In addition to the global control systems capable of coordinating such a population of satellites in the future, the propulsion systems of the satellites are essential to ensure the maneuvers and, above all, the deorbiting at the end of their lifetime in order to avoid they do not become space junk.
The drastic miniaturization of electronics has allowed developers to pack functions previously available only in much larger satellites into something the size and weight of a microwave oven. Rapid prototyping and advanced manufacturing have helped simplify and affordability of development and manufacturing processes, making them affordable for small teams.
The miniaturization of propulsion thrusters presents several challenges, however. Many small satellites use electric propulsion thrusters because of their superior efficiency. However, electric propulsion thrusters lose efficiency when they are miniaturized.
Then there are the challenges with propellants and their complex system of tanks, valves, tubes and gauges. Xenon is very expensive and in high demand. Krypton is less efficient, so you have to carry more propellant on board.
But iodine could be a game-changer for miniature satellites. As a solid fuel it offers a combination of simplicity, much lower cost and reasonable efficiency. Solid iodine was recently successfully tested in space.
The design cleverly used iodine’s ability to turn from solid to gas at relatively low temperatures, which meant that fuel could be stored without a tank and then turned into gas with only a small energy input. The rapid resolidification of the gas when the heater is turned off allowed designers to remove the inlet valves, further simplifying the system. However, this system and others like it will need to undergo further development before they can fully meet the needs of satellites in commercial constellations.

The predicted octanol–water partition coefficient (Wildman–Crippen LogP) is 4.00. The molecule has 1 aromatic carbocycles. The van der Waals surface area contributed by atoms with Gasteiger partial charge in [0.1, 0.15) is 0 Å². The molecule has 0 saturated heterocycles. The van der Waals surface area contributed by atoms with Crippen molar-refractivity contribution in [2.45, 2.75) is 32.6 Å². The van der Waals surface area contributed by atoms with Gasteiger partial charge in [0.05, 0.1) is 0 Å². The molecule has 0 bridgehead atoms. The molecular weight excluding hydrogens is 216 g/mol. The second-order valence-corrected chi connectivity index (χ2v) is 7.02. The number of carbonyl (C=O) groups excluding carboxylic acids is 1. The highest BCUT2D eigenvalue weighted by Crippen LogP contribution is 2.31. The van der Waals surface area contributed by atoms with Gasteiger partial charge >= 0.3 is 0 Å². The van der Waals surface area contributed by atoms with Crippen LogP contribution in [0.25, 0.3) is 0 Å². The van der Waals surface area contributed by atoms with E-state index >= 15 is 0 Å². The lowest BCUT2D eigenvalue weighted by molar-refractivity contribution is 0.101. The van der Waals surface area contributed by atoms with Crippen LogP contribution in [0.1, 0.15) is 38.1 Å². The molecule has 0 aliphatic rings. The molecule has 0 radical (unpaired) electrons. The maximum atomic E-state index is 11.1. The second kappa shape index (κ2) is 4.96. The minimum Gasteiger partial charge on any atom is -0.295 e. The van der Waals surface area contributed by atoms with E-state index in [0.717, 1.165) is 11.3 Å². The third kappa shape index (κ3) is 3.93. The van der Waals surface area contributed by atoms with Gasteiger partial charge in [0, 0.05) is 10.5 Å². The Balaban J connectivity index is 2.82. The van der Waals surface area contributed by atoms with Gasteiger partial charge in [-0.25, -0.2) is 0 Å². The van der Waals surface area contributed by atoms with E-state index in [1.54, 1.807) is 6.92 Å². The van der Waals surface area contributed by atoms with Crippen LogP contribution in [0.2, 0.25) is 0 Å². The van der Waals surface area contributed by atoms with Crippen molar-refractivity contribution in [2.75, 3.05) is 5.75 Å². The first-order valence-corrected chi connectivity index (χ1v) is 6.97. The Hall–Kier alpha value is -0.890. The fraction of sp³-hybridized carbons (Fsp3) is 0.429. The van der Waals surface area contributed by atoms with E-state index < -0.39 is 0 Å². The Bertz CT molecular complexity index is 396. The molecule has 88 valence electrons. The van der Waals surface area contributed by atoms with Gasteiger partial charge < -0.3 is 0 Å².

Despite the exciting potential of thousands of miniature satellites circling the world, providing services to humanity, and skilfully flying away from collision, not everyone is looking forward to this future. An overabundance of bright satellites in lower orbit can literally obstruct the view of stargazers, both professional and amateur.
Astronomers first raised these concerns shortly after the launch of the first Starlink satellites. To minimize disruption, SpaceX designed a DarkSat, a Starlink satellite designed to drastically reduce brightness. However, the design did not solve the problem and a new, more advanced design named VisorSat – a satellite with deployable visors, was proposed.
Another concern is radio astronomy. Reducing the harmful effect of mega-constellations on radio telescopes is a much more complex problem to solve, if not at all solvable. It remains to be seen what impact 42,000 satellites, even dimmed ones, will have on our ability to continue making discoveries about distant galaxies and the big bang.
It may well be that the very satellites interfering with our ability to study the universe from Earth are the ones that will provide the next round of advances in astronomy. In astrophysics, for example, interacting satellites can function as several eyes separated by thousands of miles, observing Earth and distant planets from different angles and gaining information that cannot be collected by a single satellite.
We have the technology and the will to expand our physical world into Earth orbits. Despite the bumps and challenges along the way, the exploration and exploitation of near-Earth space will be the next phase of humanity’s expansion of our world.